Wednesday, 13 March 2013

Call Me Ambassador, not Honorable... (Africans Love their Titles)

After failing in his bid to become the Member of Parliament for Abuakwa North, Victor Smith was recently in the news. According to Mr Victor Smith, he didn't appreciate people referring to him as “Honorable Victor Smith”. He preferred to be addressed by his proper title “Ambassador”, never mind the fact that he's no longer the Ambassador to the Czech Republic or anywhere else for that matter. In his opinion, he was above the title “Honorable”. Up until then, I didn't even know there were title rankings.

Ghanaians love their titles. The only other group of people I know who love titles as much or perhaps more than us are our neighbors the Nigerians. Ghanaian love titles so much they make up titles where there are none and often get offended if they aren't addressed with those titles.

A Nigerian Title: Friend of the Governor

Self made titles seem to be the specialty of Pastors who form their own churches. Gone were the days when one had to spend long years in Bible School just to become a Pastor. The Pastor then had to serve for some 10 years to become a Reverend and the titles got better only with years. These days any post pubescent young man with a congregation of 5 can call himself a Reverend. Some become Reverends overnight. Then there are the Reverend Doctors, Right Reverends, Right Reverend Doctors, Bishop, Archbishops, Apostles, Prophets etc.

However, the acquisition of titles overnight is not the sole monopoly of 'Mushroom' Pastors. In Ghana, we have a Comedian called Bishop, a boxer called Professor and in the neighborhood I grew up in, a cobbler called Doctor.

The people most sensitive to titles are those who actually earned them especially academically. You can't blame them, it's not easy studying for so long. In the University, there was a certain lecturer in a certain faculty who had 3 PhDs and also happened to be a chief. His students called him Dr. Dr. Dr. Nana X (where X replaces his surname and Nana is the title for chiefs). If you ever happen to go to a Ghanaian program and the Chairperson is being introduced, all his titles have to be mentioned and if possible, where he got them from. If the MC forgets to mention one title, the chairperson will correct that mistake upon assuming his role. He would say something like, “The MC didn't mention it but I also have a PhD in Pharmacology from Birmingham University in the UK”.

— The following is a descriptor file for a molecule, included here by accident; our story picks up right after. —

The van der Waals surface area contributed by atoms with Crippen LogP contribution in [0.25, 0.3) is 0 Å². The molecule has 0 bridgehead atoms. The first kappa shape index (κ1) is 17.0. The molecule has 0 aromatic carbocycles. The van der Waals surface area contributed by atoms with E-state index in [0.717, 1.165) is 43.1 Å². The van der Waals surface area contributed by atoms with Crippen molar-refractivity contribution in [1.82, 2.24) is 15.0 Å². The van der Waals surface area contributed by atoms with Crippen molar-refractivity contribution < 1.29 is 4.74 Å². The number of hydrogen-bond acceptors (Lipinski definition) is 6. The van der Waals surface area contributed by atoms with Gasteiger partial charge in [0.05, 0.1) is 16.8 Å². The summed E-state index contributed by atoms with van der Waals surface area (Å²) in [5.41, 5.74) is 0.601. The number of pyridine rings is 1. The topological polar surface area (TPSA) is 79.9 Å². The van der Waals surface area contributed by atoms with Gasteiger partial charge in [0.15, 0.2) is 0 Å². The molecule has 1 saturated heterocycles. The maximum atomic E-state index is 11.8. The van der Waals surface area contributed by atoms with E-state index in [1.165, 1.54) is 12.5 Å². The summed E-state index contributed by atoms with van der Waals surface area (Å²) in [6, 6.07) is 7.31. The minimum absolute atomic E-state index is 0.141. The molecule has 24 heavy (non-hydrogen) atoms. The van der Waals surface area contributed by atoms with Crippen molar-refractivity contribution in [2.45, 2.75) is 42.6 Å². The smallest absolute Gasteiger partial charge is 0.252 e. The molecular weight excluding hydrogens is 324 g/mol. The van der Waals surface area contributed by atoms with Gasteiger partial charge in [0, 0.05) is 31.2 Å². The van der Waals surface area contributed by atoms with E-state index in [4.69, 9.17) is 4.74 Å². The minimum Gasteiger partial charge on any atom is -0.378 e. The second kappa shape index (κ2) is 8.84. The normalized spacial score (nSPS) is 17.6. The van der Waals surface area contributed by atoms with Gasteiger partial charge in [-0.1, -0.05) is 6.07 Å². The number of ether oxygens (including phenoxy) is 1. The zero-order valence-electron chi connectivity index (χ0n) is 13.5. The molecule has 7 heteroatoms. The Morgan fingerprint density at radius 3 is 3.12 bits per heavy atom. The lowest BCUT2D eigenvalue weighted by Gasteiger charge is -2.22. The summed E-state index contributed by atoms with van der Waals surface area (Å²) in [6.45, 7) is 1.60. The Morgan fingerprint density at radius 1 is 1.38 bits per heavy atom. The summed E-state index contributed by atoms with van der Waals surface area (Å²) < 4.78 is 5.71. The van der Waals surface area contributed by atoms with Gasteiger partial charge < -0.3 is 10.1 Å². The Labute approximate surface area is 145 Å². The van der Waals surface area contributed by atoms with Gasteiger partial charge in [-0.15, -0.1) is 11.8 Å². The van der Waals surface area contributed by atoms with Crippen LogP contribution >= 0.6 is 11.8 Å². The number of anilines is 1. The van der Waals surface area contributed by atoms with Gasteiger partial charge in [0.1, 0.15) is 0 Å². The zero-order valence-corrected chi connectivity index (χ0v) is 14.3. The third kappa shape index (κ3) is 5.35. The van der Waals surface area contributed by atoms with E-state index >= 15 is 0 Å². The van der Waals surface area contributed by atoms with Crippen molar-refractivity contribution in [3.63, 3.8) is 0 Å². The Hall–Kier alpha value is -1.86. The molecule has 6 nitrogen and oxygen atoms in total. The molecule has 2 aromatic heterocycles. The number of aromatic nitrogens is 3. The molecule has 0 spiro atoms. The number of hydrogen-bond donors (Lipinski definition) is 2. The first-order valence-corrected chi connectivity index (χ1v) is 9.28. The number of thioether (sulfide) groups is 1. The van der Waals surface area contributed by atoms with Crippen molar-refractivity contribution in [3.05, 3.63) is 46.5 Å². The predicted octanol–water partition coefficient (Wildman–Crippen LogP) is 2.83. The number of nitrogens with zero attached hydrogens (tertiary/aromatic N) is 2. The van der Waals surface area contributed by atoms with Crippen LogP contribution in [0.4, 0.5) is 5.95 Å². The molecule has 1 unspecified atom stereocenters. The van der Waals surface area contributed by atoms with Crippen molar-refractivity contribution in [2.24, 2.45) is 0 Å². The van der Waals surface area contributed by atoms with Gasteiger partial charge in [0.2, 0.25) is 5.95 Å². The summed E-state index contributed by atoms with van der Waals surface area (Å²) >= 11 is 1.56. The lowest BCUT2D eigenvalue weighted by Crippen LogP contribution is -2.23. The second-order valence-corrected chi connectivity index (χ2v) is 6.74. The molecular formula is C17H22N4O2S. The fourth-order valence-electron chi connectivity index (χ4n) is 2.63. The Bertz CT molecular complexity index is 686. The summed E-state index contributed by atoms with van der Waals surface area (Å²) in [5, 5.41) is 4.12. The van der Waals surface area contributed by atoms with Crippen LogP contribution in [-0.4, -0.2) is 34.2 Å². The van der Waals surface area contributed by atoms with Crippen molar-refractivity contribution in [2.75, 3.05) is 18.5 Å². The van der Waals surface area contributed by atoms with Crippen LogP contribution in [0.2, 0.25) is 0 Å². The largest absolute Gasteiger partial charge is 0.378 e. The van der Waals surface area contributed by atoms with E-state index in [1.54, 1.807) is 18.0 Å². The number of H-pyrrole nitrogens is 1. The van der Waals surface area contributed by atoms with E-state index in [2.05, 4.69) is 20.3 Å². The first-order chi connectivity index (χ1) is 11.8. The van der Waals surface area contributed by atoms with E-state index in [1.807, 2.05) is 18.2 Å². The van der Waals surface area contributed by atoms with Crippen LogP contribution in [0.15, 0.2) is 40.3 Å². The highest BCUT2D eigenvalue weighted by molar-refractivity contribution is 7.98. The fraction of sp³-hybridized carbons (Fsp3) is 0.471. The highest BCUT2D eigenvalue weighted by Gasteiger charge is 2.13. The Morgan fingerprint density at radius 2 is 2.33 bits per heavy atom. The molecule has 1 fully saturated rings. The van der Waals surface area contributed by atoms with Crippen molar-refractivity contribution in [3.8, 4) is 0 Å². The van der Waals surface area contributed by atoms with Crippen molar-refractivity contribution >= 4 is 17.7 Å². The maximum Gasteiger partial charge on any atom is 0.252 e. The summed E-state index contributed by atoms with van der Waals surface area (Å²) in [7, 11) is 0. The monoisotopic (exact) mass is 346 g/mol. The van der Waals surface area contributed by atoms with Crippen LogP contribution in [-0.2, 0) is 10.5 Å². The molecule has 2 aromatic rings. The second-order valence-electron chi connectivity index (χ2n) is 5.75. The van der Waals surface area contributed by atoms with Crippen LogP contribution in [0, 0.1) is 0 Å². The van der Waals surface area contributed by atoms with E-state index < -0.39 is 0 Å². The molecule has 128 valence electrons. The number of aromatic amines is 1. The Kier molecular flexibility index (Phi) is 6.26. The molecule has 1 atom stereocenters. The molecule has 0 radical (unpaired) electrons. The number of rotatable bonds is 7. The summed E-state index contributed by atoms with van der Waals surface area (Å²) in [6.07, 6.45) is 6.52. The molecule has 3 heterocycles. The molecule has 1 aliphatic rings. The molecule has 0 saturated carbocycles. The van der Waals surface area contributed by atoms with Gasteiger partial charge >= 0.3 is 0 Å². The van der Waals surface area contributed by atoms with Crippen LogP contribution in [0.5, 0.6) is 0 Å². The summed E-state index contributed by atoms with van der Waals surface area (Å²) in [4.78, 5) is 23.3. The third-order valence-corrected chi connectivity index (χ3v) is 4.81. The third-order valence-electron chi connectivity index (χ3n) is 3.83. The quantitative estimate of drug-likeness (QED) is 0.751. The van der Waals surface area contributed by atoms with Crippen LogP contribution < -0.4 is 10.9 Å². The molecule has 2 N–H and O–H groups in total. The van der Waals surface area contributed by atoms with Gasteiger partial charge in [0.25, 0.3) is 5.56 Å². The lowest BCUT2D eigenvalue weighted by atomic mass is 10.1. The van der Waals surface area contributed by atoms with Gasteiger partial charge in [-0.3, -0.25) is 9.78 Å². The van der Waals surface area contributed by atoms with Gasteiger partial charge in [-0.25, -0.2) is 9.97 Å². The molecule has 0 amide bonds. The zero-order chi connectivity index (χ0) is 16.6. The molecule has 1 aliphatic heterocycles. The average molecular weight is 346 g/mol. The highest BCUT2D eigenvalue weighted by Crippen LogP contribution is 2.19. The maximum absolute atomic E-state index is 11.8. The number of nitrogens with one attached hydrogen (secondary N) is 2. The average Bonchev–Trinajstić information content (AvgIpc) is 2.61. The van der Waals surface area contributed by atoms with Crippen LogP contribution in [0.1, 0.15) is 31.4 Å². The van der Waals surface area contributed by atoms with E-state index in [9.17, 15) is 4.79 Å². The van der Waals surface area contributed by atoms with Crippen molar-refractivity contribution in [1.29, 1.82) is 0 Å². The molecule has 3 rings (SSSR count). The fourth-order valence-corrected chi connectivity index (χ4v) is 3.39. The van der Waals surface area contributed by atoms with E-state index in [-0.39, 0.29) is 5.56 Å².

This whole title craze is not restricted to people but also to institutions. It's hard to find a Junior High School these days that is not an International School or International School Complex and every nursery school is a Montessori. Every Church is International, every shop a Super Market, every chop bar serves continental dishes and the list goes on. Everyone is claiming one title or the other.

Titles are part a part of the Ghanaian upbringing. Calling people who are older than you or in higher positions by their names is taboo. You have to call them Uncle or Auntie if they are significantly older than you. You put a “Brother, Bro or Sister” before their names if they are a few years older. In the secondary schools, you could be seriously punished for not adding “Senior” to a senior's name. I remember calling my Dad by his nickname one day. Unknown to me a concerned citizen heard this and even though my Dad didn't mind, this concerned citizen took offense and later gave me a long lecture on being respectful to adults. The lecture included random Bible verses and Ephesians 6:1-3 was quoted more than a few times. 

The irony/hypocrisy of this Blog post isn't lost to me. My name is Dela but most people refer to me as Efo Dela. “Efo” being a title of the Ewes for an older or influential male.